Skip to comments.If mom can't pay, adult child must (Pennsylvania's filial statute)
Posted on 07/12/2009 9:29:17 PM PDT by 2ndDivisionVet
This one's going to blow baby boomers' minds. It concerns a little-known law dating to Elizabethan England suddenly being enforced with gusto in Pennsylvania. The law can force adult children to pay their parents' health-care costs.
If Mom and Pop can't pay, you pay. If they have the money but refuse to pay, you pay. If you don't, watch your credit rating sink under the weight of a legal judgment that will haunt you for life.
It happened to Don Grant. It can happen to you.
The Havertown man is nearly 50 and struggling to pay his mortgage and $100,000 in student loans incurred by his daughter, a recent Albright College grad.
Last year, Grant was sued because his mother, Diana Fichera, did not pay an $8,000 bill at a Delaware County nursing home, where she rehabilitated after surgery.
Grant went to court with his half-sister, who was also sued. He told the nursing-home attorney that he's estranged from his mother and that Fichera has income from Social Security plus two pensions.
The nursing-home lawyer told Grant that all would be resolved if Fichera paid up. When she again refused, the judgment was entered against the whole family.
Family strife costly
Grant says that his relationship with his mother "has always been strained" and that he was raised primarily by his grandparents.
"It was a big house in Drexel Hill," he recalls. "She lived on the second floor. We lived on the first. Sometimes, she'd show for dinner, sometimes not. She never did homework with us."
Grant says his mother has long overspent and mismanaged her money. Fichera declined to comment through her daughter, Grant's half-sister, who asked not to be named.
Public records show pages of judgments and liens against Fichera, 71, who receives a $1,434 monthly pension after working for the Commonwealth of Pennsylvania for 23 years. (Unlike wages, which can be garnisheed, Social Security and pensions are generally exempt from seizure.)
In 2006, the Wallingford Nursing & Rehab Center sued Fichera for not paying a $28,000 bill.
Two years later, she accrued another debt at Brinton Manor in Glen Mills. This time, the nursing-home lawyer got creative.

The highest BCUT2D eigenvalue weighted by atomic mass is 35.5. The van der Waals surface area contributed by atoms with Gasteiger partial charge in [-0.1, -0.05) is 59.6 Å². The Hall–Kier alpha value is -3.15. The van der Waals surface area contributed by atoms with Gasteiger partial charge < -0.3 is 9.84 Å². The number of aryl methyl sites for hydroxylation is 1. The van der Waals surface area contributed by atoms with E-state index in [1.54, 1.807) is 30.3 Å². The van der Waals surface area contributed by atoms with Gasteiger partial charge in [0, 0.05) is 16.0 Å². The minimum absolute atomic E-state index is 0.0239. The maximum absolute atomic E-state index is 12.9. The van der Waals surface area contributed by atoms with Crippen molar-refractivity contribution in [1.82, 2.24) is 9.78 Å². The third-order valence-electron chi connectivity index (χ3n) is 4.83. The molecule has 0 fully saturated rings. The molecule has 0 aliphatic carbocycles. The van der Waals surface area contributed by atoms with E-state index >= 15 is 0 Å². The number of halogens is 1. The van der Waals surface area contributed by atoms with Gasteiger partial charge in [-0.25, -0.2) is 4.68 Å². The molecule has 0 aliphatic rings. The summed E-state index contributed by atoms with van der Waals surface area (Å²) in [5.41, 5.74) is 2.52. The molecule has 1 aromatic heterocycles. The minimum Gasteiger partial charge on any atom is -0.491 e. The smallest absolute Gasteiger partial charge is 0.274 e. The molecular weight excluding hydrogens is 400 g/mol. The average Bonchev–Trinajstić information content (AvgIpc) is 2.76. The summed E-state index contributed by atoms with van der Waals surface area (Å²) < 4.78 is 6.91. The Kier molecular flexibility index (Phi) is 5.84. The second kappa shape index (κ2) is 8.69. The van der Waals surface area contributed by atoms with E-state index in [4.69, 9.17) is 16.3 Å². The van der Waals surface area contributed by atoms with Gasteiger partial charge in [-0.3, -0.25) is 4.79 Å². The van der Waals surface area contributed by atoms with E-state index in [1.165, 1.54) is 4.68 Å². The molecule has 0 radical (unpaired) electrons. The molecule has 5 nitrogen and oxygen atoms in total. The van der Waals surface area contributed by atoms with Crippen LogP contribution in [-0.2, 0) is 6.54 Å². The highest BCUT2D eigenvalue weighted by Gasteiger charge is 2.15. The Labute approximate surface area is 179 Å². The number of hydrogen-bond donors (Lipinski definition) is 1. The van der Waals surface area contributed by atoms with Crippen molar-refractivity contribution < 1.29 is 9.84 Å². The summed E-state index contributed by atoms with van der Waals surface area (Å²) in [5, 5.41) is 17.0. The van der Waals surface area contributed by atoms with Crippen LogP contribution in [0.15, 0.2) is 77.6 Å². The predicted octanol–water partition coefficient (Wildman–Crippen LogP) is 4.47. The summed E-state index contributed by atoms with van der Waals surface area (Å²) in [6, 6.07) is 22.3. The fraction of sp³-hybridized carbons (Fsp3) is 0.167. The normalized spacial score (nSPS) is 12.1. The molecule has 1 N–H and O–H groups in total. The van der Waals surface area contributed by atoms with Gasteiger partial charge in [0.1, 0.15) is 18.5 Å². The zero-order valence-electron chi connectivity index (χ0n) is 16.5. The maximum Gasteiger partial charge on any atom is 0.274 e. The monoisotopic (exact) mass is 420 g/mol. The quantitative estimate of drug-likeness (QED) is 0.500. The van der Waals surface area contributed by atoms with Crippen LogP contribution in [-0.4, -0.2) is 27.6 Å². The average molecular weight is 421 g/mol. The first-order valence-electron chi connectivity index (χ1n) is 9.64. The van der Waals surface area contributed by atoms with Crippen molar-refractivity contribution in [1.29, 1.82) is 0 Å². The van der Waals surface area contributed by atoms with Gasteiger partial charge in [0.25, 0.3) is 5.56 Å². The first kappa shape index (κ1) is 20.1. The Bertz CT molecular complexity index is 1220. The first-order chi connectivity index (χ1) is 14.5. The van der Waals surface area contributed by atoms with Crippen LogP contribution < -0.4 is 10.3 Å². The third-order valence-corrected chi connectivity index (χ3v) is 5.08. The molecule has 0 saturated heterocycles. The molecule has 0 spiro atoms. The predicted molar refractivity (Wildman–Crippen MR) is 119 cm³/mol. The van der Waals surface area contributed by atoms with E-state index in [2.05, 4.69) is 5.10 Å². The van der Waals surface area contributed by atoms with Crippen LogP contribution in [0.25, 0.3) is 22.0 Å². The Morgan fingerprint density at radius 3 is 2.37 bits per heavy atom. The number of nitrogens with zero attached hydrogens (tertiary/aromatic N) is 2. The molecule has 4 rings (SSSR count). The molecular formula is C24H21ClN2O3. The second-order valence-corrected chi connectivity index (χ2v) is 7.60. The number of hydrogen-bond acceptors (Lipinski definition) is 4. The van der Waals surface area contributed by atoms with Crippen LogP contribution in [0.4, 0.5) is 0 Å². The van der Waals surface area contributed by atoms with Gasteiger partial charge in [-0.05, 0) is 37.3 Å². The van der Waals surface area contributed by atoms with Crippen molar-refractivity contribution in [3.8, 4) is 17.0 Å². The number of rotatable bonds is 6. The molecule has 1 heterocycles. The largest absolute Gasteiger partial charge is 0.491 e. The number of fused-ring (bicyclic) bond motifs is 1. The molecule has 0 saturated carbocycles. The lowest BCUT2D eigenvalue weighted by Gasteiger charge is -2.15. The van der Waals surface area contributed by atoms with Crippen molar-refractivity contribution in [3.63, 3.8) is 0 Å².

Old law, new use
Blue Bell lawyer Brian Scott Dietrich represents Brinton Manor, but did not return phone calls for comment. Pennsylvania State University law professor Katherine Pearson knew why as soon as I mentioned his name.
"There are three or four major lawyers in Pennsylvania who specialize in representing nursing homes and hospitals, and one of their favorite tools is Pennsylvania's filial statute. Dietrich is one of them," says Pearson, an expert on the arcane issue, also known as "support of indigents."
"These attorneys will bring suit against adult children even if the children live out of state and even if it's been years since they had contact with their parent."
The legal concept of requiring children to support their parents predates colonial America.
"It's a noble theory, a law to make families responsible for each other," Pearson notes. "It didn't work then, and it doesn't work now."
In fact, she adds, filial cases usually "end any real possibility of the family reuniting."
Pay now or pay later
Grant learned of Fichera's rehab debt in a letter from Dietrich's office in March 2008.
"I said, 'Don't contact me. I have nothing to do with her. You're barking up the wrong tree.' "
A month later, Grant was laid off. In August, he was sued.
By the time of the court hearing, Grant had found work for less pay at a firm that sells foreclosures. "I talked to a lawyer," he says, "but he wanted $400, and I didn't have it."
Representing himself was an expensive mistake. Grant never knew he had a narrow window to appeal. Now, it's too late.
"Most of the time, the nursing homes will still compromise and settle, but not always," Pearson says. "Once they have a judgment, they feel empowered."